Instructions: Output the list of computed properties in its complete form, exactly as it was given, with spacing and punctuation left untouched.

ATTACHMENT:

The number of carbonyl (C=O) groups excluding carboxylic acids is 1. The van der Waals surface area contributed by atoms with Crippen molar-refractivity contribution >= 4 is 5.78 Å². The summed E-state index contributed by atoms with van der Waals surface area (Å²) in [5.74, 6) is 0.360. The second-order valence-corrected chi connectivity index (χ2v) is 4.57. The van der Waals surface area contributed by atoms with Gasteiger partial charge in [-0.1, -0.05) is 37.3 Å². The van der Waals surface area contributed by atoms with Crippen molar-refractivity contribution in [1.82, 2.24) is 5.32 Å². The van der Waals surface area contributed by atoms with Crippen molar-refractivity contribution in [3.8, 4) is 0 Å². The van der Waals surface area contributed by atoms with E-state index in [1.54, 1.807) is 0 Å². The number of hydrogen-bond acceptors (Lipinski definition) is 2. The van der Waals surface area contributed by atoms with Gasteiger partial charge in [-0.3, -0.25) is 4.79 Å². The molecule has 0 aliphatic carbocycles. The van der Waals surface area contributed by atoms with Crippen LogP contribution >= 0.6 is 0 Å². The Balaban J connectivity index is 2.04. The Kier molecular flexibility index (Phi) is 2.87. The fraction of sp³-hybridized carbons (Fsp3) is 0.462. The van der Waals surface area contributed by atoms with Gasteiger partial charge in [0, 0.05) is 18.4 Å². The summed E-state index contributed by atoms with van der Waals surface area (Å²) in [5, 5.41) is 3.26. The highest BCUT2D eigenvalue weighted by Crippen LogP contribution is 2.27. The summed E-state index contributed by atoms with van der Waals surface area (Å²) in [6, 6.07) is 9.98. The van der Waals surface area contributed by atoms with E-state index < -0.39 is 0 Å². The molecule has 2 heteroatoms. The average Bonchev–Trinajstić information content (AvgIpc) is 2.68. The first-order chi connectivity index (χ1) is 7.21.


The number of carbonyl (C=O) groups excluding carboxylic acids is 1. The van der Waals surface area contributed by atoms with Crippen molar-refractivity contribution >= 4 is 5.78 Å². The summed E-state index contributed by atoms with van der Waals surface area (Å²) in [5.74, 6) is 0.360. The second-order valence-corrected chi connectivity index (χ2v) is 4.57. The van der Waals surface area contributed by atoms with Gasteiger partial charge in [-0.1, -0.05) is 37.3 Å². The van der Waals surface area contributed by atoms with Crippen molar-refractivity contribution in [1.82, 2.24) is 5.32 Å². The van der Waals surface area contributed by atoms with Crippen molar-refractivity contribution in [3.8, 4) is 0 Å². The van der Waals surface area contributed by atoms with E-state index in [1.54, 1.807) is 0 Å². The number of hydrogen-bond acceptors (Lipinski definition) is 2. The van der Waals surface area contributed by atoms with Gasteiger partial charge in [-0.3, -0.25) is 4.79 Å². The molecule has 0 aliphatic carbocycles. The van der Waals surface area contributed by atoms with Crippen LogP contribution >= 0.6 is 0 Å². The Balaban J connectivity index is 2.04. The Kier molecular flexibility index (Phi) is 2.87. The fraction of sp³-hybridized carbons (Fsp3) is 0.462. The van der Waals surface area contributed by atoms with Gasteiger partial charge in [0, 0.05) is 18.4 Å². The summed E-state index contributed by atoms with van der Waals surface area (Å²) in [5, 5.41) is 3.26. The highest BCUT2D eigenvalue weighted by Crippen LogP contribution is 2.27. The summed E-state index contributed by atoms with van der Waals surface area (Å²) in [6, 6.07) is 9.98. The van der Waals surface area contributed by atoms with E-state index < -0.39 is 0 Å². The molecule has 2 heteroatoms. The average Bonchev–Trinajstić information content (AvgIpc) is 2.68. The first-order chi connectivity index (χ1) is 7.21.